• The right to their access policies: For many enterprise applications, the only way to use the cloud safely is for the customer to use their own security policies and remain in control of them in the cloud. System administrators already have controls in place, typically with Active Directory, and use Role-Based Access Control (RBAC) to define users, groups, and roles to control access to applications and computing resources. A customer should be able to extend the internal security policies out to the cloud, so roles and permissions are consistent regardless of where a workload runs.
  • The right to their network services: Every enterprise has a unique network infrastructure and configuration settings for providing connectivity between servers and applications. This includes a combination of things like addressing, related services (DHCP/DNS), identity and directory services (LDAP/Active Directory), WAN optimizers, load balancers, and firewalls. Cloud providers have completely different network architectures designed to support their multi-tenant environments. Customers should be able to choose whether they want to use the cloud provider’s network services or extend the products they’ve already put in place internally (many of which are now available in the cloud as virtual appliances).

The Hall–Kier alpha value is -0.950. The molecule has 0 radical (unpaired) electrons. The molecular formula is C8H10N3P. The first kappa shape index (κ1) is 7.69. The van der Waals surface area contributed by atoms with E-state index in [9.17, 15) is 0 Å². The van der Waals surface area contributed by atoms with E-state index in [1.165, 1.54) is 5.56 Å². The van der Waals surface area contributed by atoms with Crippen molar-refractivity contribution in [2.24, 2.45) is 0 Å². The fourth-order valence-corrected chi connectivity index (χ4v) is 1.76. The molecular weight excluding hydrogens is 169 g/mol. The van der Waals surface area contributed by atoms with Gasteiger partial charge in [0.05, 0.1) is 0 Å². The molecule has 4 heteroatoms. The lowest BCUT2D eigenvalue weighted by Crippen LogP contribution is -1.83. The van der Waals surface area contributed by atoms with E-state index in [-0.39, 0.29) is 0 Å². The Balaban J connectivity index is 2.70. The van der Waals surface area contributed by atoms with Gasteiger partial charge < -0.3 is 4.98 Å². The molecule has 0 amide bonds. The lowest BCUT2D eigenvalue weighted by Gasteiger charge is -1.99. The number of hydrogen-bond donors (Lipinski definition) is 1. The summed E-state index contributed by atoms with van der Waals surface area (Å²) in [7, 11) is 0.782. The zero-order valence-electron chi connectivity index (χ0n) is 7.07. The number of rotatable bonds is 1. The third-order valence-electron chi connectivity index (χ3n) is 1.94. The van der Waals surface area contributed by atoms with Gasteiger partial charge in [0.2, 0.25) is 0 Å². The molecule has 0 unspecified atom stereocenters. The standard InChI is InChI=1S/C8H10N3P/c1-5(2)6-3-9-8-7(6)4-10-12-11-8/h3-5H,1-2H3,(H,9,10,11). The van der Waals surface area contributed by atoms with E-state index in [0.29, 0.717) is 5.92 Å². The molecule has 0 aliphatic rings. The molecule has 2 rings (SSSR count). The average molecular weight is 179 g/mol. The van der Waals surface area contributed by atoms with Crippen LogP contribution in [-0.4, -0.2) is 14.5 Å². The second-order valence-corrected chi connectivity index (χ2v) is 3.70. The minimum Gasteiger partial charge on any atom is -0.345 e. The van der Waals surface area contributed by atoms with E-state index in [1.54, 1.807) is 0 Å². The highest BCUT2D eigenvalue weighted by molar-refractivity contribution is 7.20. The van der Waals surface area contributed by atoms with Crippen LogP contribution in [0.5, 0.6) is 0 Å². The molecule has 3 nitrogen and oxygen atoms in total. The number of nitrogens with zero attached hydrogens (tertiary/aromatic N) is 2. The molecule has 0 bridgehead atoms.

• The right to their compliance processes: If the business depends on the ability to demonstrate compliance with government or industry regulations, the customer already has proven processes in place. Customers should be able to extend those compliance processes into the cloud, rather than be required by the cloud provider to adopt a whole new set of guidelines and procedures.
  • The right to put their data where they want: Often, data must legally reside in specific geographic locations (e.g., EU, Canada), but the rest of the app tiers can be located wherever makes sense for performance and latency reasons. Customers should be able to put their data in the most suitable environment and move it when needed, whether to a preferred cloud or back to the data center, without being constrained by a particular cloud platform or technology stack. Applications should be able to run across multiple networks, geographic locations and computing environments, tying back seamlessly to processes running in the data center.